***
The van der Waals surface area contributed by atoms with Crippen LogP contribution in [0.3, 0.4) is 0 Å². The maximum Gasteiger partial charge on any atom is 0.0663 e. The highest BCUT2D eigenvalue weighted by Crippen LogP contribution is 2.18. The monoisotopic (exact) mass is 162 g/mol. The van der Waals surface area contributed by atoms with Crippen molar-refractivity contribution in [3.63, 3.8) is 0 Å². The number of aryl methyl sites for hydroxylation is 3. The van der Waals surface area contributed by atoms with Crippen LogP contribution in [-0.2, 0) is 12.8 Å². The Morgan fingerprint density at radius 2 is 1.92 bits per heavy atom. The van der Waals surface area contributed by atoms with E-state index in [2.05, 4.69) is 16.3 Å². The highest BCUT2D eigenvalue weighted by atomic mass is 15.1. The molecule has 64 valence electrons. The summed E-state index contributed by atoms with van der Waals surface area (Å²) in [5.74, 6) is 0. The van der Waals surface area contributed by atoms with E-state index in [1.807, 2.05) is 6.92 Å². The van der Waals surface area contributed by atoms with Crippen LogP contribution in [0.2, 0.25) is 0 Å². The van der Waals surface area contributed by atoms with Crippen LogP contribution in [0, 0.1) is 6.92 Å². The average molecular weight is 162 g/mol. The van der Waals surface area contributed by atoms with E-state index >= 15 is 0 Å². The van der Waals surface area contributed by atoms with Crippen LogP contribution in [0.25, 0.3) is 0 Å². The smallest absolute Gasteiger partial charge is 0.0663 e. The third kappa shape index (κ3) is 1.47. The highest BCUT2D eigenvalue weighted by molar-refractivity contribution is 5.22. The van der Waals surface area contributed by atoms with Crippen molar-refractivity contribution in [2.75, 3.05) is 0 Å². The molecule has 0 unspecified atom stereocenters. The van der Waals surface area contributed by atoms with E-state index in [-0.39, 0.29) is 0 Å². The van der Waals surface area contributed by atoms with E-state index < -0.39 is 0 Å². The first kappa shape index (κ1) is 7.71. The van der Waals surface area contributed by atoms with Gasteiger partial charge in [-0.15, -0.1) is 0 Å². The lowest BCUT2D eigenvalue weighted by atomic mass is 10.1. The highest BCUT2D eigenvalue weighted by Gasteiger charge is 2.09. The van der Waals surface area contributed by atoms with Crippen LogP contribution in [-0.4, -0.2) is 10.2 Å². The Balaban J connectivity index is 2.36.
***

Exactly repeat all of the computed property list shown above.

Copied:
The van der Waals surface area contributed by atoms with Crippen LogP contribution in [0.3, 0.4) is 0 Å². The maximum Gasteiger partial charge on any atom is 0.0663 e. The highest BCUT2D eigenvalue weighted by Crippen LogP contribution is 2.18. The monoisotopic (exact) mass is 162 g/mol. The van der Waals surface area contributed by atoms with Crippen molar-refractivity contribution in [3.63, 3.8) is 0 Å². The number of aryl methyl sites for hydroxylation is 3. The van der Waals surface area contributed by atoms with Crippen LogP contribution in [-0.2, 0) is 12.8 Å². The Morgan fingerprint density at radius 2 is 1.92 bits per heavy atom. The van der Waals surface area contributed by atoms with E-state index in [2.05, 4.69) is 16.3 Å². The highest BCUT2D eigenvalue weighted by atomic mass is 15.1. The molecule has 64 valence electrons. The summed E-state index contributed by atoms with van der Waals surface area (Å²) in [5.74, 6) is 0. The van der Waals surface area contributed by atoms with E-state index in [1.807, 2.05) is 6.92 Å². The van der Waals surface area contributed by atoms with Crippen LogP contribution in [0.2, 0.25) is 0 Å². The van der Waals surface area contributed by atoms with Crippen LogP contribution in [0, 0.1) is 6.92 Å². The average molecular weight is 162 g/mol. The van der Waals surface area contributed by atoms with E-state index >= 15 is 0 Å². The van der Waals surface area contributed by atoms with Crippen LogP contribution in [0.25, 0.3) is 0 Å². The smallest absolute Gasteiger partial charge is 0.0663 e. The third kappa shape index (κ3) is 1.47. The highest BCUT2D eigenvalue weighted by molar-refractivity contribution is 5.22. The van der Waals surface area contributed by atoms with Crippen molar-refractivity contribution in [2.75, 3.05) is 0 Å². The molecule has 0 unspecified atom stereocenters. The van der Waals surface area contributed by atoms with E-state index in [-0.39, 0.29) is 0 Å². The van der Waals surface area contributed by atoms with E-state index < -0.39 is 0 Å². The first kappa shape index (κ1) is 7.71. The van der Waals surface area contributed by atoms with Gasteiger partial charge in [-0.15, -0.1) is 0 Å². The lowest BCUT2D eigenvalue weighted by atomic mass is 10.1. The highest BCUT2D eigenvalue weighted by Gasteiger charge is 2.09. The van der Waals surface area contributed by atoms with Crippen LogP contribution in [-0.4, -0.2) is 10.2 Å². The Balaban J connectivity index is 2.36.